The mall I walk in most mornings began clearing the space for their giant Christmas tree / Santa’s castle on October 27, and the tree began to be assembled already on the day before Halloween. Yes, it seems to begin a little earlier every year and, not to be outdone, the silly season that just is the so-called “War on Christmas” has already started, too. Evangelical Christians are among those who are raging against Starbucks for featuring just plain red paper coffee cups this year. Gone are the images of past years like snowmen, ornaments, snowflakes, and pine boughs. You know, real core Gospel images like that. I am sure that just drinking a double-soy cinnamon dolce frappuccino with whipped cream will suck God’s grace clean out of your soul if the cup doesn’t feature an image vaguely reminiscent of Frosty or Rudolph on it.
Social media has lit up with responses to all this, and I guess this blog gets to nestle in with the rest of them. But since I spend my days pondering all things preaching, I will take a slightly different tack on all this to suggest that we in the church don’t really need the world to declare war on Christmas or to eclipse Jesus from sight on account of all the extraneous holiday folderol. We are pretty good at doing this to ourselves within the church.
Just do a Google search for suggested packaged Christmas sermon series and you’ll get the idea soon enough. Now, full disclaimer here: it’s fully possible–and I guess I would have to say I hope it’s more likely than not–that individual preachers may well preach full-throated, textual, Gospel sermons in the midst of some of what I am about to highlight. But given that the slick promotions of some of these series as well as the kitschy, catchy packaging of it all to play into cultural signs and symbols of the holiday season, my hope can be on the dim side.
Increasingly in recent years especially the megachurches who have budgets to support Hollywood-quality video promotions for upcoming sermons are producing videos and ideas that seem to have far more to do with how society views the holidays/Christmas than what the church has traditionally taught. There is, for instance, a sermon series package titled “Uncluttered” that features on the promo image a Santa’s cap, an ornament, and a string of lights. The series promises to help people unclutter their lives during the crazy holiday season so as to focus on better things. “The Real Stories of Christmas” series makes note that although it will tell the Bible’s Christmas story, plenty of space will be devoted to people’s other favorite Christmas stories, including stories of people’s “biggest Christmas fails.”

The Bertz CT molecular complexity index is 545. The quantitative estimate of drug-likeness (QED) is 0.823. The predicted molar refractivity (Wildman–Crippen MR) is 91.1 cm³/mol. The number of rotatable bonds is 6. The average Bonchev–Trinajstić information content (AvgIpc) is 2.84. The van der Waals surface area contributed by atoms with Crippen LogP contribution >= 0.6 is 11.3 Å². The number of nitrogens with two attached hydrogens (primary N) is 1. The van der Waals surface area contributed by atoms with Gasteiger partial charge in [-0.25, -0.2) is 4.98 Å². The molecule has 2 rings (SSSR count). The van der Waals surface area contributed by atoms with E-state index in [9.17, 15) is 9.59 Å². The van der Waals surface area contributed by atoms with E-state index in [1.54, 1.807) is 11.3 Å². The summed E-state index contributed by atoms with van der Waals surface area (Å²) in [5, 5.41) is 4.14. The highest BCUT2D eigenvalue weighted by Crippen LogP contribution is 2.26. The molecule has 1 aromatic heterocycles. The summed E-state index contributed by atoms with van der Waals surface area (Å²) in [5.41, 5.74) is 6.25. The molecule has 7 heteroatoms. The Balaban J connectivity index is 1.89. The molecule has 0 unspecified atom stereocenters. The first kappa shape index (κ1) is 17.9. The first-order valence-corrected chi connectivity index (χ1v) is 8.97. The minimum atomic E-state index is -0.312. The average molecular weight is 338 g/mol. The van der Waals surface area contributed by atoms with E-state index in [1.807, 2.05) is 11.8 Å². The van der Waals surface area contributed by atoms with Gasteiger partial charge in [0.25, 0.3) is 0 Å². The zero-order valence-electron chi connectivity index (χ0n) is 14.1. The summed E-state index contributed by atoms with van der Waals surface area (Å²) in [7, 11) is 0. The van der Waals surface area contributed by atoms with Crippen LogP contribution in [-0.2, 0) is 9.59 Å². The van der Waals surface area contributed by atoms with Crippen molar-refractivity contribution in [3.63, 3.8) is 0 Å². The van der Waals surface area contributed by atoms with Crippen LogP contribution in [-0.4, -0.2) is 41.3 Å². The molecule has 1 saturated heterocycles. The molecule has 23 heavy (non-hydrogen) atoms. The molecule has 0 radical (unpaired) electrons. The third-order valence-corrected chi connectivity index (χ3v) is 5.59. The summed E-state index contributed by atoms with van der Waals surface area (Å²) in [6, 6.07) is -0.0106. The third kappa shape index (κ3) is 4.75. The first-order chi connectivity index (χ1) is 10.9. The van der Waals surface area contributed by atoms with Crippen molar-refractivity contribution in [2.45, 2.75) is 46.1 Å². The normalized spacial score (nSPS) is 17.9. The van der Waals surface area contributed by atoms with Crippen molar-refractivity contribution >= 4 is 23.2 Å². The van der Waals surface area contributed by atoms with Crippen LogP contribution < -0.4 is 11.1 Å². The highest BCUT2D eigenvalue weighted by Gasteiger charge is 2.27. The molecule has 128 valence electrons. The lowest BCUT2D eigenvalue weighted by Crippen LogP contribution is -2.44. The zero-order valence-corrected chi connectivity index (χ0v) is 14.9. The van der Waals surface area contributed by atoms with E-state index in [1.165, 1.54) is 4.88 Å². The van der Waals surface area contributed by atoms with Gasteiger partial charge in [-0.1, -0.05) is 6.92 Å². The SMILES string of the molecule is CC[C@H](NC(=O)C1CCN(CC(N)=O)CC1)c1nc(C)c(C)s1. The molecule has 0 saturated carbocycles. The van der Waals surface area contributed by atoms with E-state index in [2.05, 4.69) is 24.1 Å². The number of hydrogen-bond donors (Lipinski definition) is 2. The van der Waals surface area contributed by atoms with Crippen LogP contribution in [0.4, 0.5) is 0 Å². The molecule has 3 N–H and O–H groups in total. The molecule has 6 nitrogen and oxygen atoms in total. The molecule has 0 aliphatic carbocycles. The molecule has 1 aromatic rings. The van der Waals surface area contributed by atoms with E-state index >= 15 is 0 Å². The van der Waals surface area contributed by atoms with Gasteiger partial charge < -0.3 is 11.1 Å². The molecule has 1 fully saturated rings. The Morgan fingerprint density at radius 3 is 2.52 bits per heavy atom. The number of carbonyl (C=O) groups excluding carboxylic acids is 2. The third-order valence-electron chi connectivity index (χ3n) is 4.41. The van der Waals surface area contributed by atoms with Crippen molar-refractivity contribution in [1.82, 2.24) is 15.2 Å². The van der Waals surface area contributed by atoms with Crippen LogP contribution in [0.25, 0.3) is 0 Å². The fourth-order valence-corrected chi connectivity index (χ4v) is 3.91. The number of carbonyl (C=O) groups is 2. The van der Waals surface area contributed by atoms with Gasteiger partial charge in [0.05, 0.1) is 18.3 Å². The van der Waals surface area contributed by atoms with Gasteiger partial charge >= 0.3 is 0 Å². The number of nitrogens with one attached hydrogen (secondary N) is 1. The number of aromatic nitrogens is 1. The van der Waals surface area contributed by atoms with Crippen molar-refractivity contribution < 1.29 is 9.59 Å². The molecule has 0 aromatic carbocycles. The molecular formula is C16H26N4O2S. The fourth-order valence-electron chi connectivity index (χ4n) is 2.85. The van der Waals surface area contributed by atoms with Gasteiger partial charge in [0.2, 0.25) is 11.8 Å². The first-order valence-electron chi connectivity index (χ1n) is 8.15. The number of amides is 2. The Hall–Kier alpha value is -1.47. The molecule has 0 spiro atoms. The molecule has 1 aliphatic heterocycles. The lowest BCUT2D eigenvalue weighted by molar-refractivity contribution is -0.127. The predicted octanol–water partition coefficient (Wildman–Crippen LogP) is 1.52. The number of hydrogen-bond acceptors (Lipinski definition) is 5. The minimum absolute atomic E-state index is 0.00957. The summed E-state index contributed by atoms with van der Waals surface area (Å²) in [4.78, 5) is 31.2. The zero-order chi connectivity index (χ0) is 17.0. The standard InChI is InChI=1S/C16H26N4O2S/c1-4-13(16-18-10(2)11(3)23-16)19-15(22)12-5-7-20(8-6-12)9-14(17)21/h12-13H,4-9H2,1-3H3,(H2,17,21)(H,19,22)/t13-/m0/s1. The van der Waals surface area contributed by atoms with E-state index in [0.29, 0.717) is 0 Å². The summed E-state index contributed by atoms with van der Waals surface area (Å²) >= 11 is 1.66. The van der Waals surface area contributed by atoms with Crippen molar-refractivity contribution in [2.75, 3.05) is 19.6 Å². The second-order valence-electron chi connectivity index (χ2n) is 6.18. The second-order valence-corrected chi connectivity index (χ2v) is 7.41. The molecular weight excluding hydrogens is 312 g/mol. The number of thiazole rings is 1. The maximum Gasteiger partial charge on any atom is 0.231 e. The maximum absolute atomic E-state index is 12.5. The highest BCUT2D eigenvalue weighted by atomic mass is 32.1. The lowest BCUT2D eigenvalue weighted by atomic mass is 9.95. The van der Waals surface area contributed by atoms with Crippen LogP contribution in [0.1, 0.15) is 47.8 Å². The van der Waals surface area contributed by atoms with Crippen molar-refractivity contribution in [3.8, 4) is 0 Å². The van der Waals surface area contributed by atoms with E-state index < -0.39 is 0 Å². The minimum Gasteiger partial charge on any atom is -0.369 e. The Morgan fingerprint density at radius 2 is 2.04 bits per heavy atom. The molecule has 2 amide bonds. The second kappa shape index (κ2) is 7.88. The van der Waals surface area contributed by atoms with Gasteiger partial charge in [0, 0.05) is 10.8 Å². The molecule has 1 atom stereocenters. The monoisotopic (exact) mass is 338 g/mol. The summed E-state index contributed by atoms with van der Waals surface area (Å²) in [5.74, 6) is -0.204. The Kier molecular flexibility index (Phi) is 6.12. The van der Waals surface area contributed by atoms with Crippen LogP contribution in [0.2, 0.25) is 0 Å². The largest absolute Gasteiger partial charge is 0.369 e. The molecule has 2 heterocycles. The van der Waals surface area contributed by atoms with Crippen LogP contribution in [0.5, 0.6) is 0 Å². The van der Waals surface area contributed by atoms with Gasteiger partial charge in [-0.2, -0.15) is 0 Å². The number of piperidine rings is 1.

Then there is the “Socks & Underwear” sermon series focusing on the gifts we get that we don’t want but perhaps still need (Jesus = Socks/Underwear apparently). “It’s a Wonderful Life,” “The Nightmare Before Christmas,” and “A Christmas Carol” using the famous Dickens story as the outline for sermon series are also all on the list (we all have to deal with ghosts of Christmas past after all). Another series called “Unwrapped” promises to get at the real meaning of things–there’s even a promo video featuring that deeply biblical song “The Little Drummer Boy” in the background.
This isn’t Starbucks and plain red cups. This isn’t City Hall banning a creche from its front yard. This isn’t the White House sending out “Happy Holidays” cards instead of “Merry Christmas” cards. This is what the church is doing on its own, on the inside, in its pulpits. Again, probably within any number of these series are faithful Gospel sermons, and this blog may garner a few comments from fellow preachers who will testify to this. I’ll be heartened.
But the fact is that a whole lot more of the culture’s takes on Christmas–the craziness, the family dynamics, the gifts, the tinsel, the music, the TV and movie references–make it into the church than was once true. How many churches still even use the term “Advent” for the run-up to Christ’s birth? How many know that a focus on the Advent yet to come is supposed to be part of our preparation for remembering the first Advent (and that the Olivet Discourses and their apocalyptic imagery are part of that too)? How many make room for John the Baptist’s rude Advent presence, calling all of us–starting with the most religious among us–to repent or else we’ll never get to Jesus in the first place?
I can’t worry about what anyone else thinks about Christmas or whether out of deference to cultural diversity people opt for “Happy Holidays” instead of “Merry Christmas.” But I do care that we in the church still get it right and on that count, we have things to ponder. But that’s more uncomfortable to do than fulminating against plain red cups of coffee.